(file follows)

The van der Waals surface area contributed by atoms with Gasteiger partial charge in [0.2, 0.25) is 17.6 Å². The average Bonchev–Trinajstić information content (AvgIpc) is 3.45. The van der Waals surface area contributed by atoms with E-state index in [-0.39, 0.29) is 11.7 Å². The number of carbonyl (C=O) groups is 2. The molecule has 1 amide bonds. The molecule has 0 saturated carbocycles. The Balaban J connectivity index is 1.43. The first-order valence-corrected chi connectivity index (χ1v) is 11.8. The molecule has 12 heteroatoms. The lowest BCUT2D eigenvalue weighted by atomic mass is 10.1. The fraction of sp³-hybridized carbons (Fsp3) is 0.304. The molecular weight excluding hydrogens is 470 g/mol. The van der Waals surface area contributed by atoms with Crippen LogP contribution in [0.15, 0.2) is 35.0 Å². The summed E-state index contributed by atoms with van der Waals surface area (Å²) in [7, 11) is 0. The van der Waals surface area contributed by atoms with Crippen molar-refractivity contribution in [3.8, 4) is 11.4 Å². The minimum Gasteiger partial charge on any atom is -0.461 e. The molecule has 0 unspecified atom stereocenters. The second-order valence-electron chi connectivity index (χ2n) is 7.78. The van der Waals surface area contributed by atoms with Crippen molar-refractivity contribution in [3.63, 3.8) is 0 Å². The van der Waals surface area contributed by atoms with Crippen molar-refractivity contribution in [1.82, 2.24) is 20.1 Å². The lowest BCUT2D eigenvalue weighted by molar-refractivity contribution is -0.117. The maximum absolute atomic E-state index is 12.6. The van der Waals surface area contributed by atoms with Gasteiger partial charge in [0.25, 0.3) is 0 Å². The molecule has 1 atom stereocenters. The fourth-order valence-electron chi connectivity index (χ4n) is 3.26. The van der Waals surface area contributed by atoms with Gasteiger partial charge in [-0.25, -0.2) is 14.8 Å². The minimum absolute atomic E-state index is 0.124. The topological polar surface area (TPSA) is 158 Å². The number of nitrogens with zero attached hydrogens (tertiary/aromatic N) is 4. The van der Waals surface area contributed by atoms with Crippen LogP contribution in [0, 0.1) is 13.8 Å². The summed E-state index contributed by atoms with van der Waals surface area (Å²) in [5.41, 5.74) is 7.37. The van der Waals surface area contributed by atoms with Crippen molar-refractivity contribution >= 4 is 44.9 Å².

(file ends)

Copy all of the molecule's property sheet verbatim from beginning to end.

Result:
The van der Waals surface area contributed by atoms with Gasteiger partial charge in [0.2, 0.25) is 17.6 Å². The average Bonchev–Trinajstić information content (AvgIpc) is 3.45. The van der Waals surface area contributed by atoms with E-state index in [-0.39, 0.29) is 11.7 Å². The number of carbonyl (C=O) groups is 2. The molecule has 1 amide bonds. The molecule has 0 saturated carbocycles. The Balaban J connectivity index is 1.43. The first-order valence-corrected chi connectivity index (χ1v) is 11.8. The molecule has 12 heteroatoms. The lowest BCUT2D eigenvalue weighted by atomic mass is 10.1. The fraction of sp³-hybridized carbons (Fsp3) is 0.304. The molecular weight excluding hydrogens is 470 g/mol. The van der Waals surface area contributed by atoms with Crippen LogP contribution in [0.15, 0.2) is 35.0 Å². The summed E-state index contributed by atoms with van der Waals surface area (Å²) in [7, 11) is 0. The van der Waals surface area contributed by atoms with Crippen molar-refractivity contribution in [3.8, 4) is 11.4 Å². The minimum Gasteiger partial charge on any atom is -0.461 e. The molecule has 0 unspecified atom stereocenters. The second-order valence-electron chi connectivity index (χ2n) is 7.78. The van der Waals surface area contributed by atoms with Crippen molar-refractivity contribution in [3.63, 3.8) is 0 Å². The van der Waals surface area contributed by atoms with Crippen molar-refractivity contribution in [1.82, 2.24) is 20.1 Å². The lowest BCUT2D eigenvalue weighted by molar-refractivity contribution is -0.117. The maximum absolute atomic E-state index is 12.6. The van der Waals surface area contributed by atoms with Gasteiger partial charge in [0.25, 0.3) is 0 Å². The molecule has 1 atom stereocenters. The fourth-order valence-electron chi connectivity index (χ4n) is 3.26. The van der Waals surface area contributed by atoms with Gasteiger partial charge in [-0.25, -0.2) is 14.8 Å². The minimum absolute atomic E-state index is 0.124. The topological polar surface area (TPSA) is 158 Å². The number of nitrogens with zero attached hydrogens (tertiary/aromatic N) is 4. The van der Waals surface area contributed by atoms with Crippen LogP contribution in [0, 0.1) is 13.8 Å². The summed E-state index contributed by atoms with van der Waals surface area (Å²) in [5.41, 5.74) is 7.37. The van der Waals surface area contributed by atoms with Crippen molar-refractivity contribution >= 4 is 44.9 Å².